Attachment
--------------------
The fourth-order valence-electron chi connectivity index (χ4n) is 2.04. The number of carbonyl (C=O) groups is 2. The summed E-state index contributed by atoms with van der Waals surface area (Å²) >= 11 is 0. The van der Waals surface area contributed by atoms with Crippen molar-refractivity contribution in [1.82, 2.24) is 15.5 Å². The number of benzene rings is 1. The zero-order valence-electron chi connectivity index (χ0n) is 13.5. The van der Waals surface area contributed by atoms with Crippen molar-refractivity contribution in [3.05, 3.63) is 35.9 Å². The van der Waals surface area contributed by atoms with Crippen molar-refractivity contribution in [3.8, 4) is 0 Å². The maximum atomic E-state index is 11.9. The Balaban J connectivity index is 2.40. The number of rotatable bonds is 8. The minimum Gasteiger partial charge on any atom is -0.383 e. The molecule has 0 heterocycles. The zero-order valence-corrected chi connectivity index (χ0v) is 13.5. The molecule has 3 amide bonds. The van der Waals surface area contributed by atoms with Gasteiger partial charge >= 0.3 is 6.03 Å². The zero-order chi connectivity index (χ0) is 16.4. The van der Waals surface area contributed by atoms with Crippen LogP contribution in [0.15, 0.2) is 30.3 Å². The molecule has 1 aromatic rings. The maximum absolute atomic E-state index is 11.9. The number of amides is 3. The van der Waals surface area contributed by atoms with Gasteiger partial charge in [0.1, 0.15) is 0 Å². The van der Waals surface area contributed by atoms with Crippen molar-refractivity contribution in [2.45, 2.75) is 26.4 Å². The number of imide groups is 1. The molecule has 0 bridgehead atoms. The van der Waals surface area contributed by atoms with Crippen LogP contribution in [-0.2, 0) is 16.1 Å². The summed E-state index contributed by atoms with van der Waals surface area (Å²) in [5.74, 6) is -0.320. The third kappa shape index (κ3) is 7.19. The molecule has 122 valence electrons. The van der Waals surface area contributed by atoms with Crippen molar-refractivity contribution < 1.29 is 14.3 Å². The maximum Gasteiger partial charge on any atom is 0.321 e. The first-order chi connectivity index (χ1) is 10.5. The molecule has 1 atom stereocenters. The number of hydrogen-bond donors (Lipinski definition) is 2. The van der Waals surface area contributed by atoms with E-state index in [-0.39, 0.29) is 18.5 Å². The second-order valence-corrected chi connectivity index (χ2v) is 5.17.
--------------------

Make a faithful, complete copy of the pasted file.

The fourth-order valence-electron chi connectivity index (χ4n) is 2.04. The number of carbonyl (C=O) groups is 2. The summed E-state index contributed by atoms with van der Waals surface area (Å²) >= 11 is 0. The van der Waals surface area contributed by atoms with Crippen molar-refractivity contribution in [1.82, 2.24) is 15.5 Å². The number of benzene rings is 1. The zero-order valence-electron chi connectivity index (χ0n) is 13.5. The van der Waals surface area contributed by atoms with Crippen molar-refractivity contribution in [3.05, 3.63) is 35.9 Å². The van der Waals surface area contributed by atoms with Crippen molar-refractivity contribution in [3.8, 4) is 0 Å². The maximum atomic E-state index is 11.9. The Balaban J connectivity index is 2.40. The number of rotatable bonds is 8. The minimum Gasteiger partial charge on any atom is -0.383 e. The molecule has 0 heterocycles. The zero-order valence-corrected chi connectivity index (χ0v) is 13.5. The molecule has 3 amide bonds. The van der Waals surface area contributed by atoms with Gasteiger partial charge >= 0.3 is 6.03 Å². The zero-order chi connectivity index (χ0) is 16.4. The van der Waals surface area contributed by atoms with Crippen LogP contribution in [0.15, 0.2) is 30.3 Å². The molecule has 1 aromatic rings. The maximum absolute atomic E-state index is 11.9. The number of amides is 3. The van der Waals surface area contributed by atoms with Gasteiger partial charge in [0.1, 0.15) is 0 Å². The van der Waals surface area contributed by atoms with Crippen molar-refractivity contribution in [2.45, 2.75) is 26.4 Å². The number of imide groups is 1. The molecule has 0 bridgehead atoms. The van der Waals surface area contributed by atoms with Crippen LogP contribution in [-0.2, 0) is 16.1 Å². The summed E-state index contributed by atoms with van der Waals surface area (Å²) in [5.74, 6) is -0.320. The third kappa shape index (κ3) is 7.19. The molecule has 122 valence electrons. The van der Waals surface area contributed by atoms with Crippen molar-refractivity contribution < 1.29 is 14.3 Å². The maximum Gasteiger partial charge on any atom is 0.321 e. The first-order chi connectivity index (χ1) is 10.5. The molecule has 1 atom stereocenters. The number of hydrogen-bond donors (Lipinski definition) is 2. The van der Waals surface area contributed by atoms with E-state index in [-0.39, 0.29) is 18.5 Å². The second-order valence-corrected chi connectivity index (χ2v) is 5.17.